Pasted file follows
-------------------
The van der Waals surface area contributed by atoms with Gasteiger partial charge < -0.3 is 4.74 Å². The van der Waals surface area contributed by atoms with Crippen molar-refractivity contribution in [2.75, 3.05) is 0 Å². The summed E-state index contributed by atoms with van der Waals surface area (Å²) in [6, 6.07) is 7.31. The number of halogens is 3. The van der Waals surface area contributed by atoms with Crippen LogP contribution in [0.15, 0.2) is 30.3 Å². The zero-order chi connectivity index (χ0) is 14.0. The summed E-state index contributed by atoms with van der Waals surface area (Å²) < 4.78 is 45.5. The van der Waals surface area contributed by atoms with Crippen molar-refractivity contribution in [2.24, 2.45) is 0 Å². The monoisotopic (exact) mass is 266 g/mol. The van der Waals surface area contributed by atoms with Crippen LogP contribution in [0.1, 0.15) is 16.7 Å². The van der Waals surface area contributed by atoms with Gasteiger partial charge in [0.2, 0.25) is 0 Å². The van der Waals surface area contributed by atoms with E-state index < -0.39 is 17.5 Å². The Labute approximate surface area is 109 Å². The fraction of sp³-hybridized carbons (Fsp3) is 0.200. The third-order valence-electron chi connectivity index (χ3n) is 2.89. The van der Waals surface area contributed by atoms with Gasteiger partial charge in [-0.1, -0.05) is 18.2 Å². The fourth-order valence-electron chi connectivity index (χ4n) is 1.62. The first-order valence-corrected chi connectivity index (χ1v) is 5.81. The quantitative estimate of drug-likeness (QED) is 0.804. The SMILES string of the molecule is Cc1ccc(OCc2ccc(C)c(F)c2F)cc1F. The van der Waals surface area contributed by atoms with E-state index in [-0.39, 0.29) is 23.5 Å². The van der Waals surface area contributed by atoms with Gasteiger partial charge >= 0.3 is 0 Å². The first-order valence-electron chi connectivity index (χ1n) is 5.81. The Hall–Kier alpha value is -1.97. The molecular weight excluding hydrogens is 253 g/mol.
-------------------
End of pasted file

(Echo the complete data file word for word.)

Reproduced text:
The van der Waals surface area contributed by atoms with Gasteiger partial charge < -0.3 is 4.74 Å². The van der Waals surface area contributed by atoms with Crippen molar-refractivity contribution in [2.75, 3.05) is 0 Å². The summed E-state index contributed by atoms with van der Waals surface area (Å²) in [6, 6.07) is 7.31. The number of halogens is 3. The van der Waals surface area contributed by atoms with Crippen LogP contribution in [0.15, 0.2) is 30.3 Å². The zero-order chi connectivity index (χ0) is 14.0. The summed E-state index contributed by atoms with van der Waals surface area (Å²) < 4.78 is 45.5. The van der Waals surface area contributed by atoms with Crippen molar-refractivity contribution in [2.24, 2.45) is 0 Å². The monoisotopic (exact) mass is 266 g/mol. The van der Waals surface area contributed by atoms with Crippen LogP contribution in [0.1, 0.15) is 16.7 Å². The van der Waals surface area contributed by atoms with Gasteiger partial charge in [0.2, 0.25) is 0 Å². The van der Waals surface area contributed by atoms with E-state index < -0.39 is 17.5 Å². The Labute approximate surface area is 109 Å². The fraction of sp³-hybridized carbons (Fsp3) is 0.200. The third-order valence-electron chi connectivity index (χ3n) is 2.89. The van der Waals surface area contributed by atoms with Gasteiger partial charge in [-0.1, -0.05) is 18.2 Å². The fourth-order valence-electron chi connectivity index (χ4n) is 1.62. The first-order valence-corrected chi connectivity index (χ1v) is 5.81. The quantitative estimate of drug-likeness (QED) is 0.804. The SMILES string of the molecule is Cc1ccc(OCc2ccc(C)c(F)c2F)cc1F. The van der Waals surface area contributed by atoms with E-state index in [-0.39, 0.29) is 23.5 Å². The van der Waals surface area contributed by atoms with Gasteiger partial charge >= 0.3 is 0 Å². The first-order valence-electron chi connectivity index (χ1n) is 5.81. The Hall–Kier alpha value is -1.97. The molecular weight excluding hydrogens is 253 g/mol.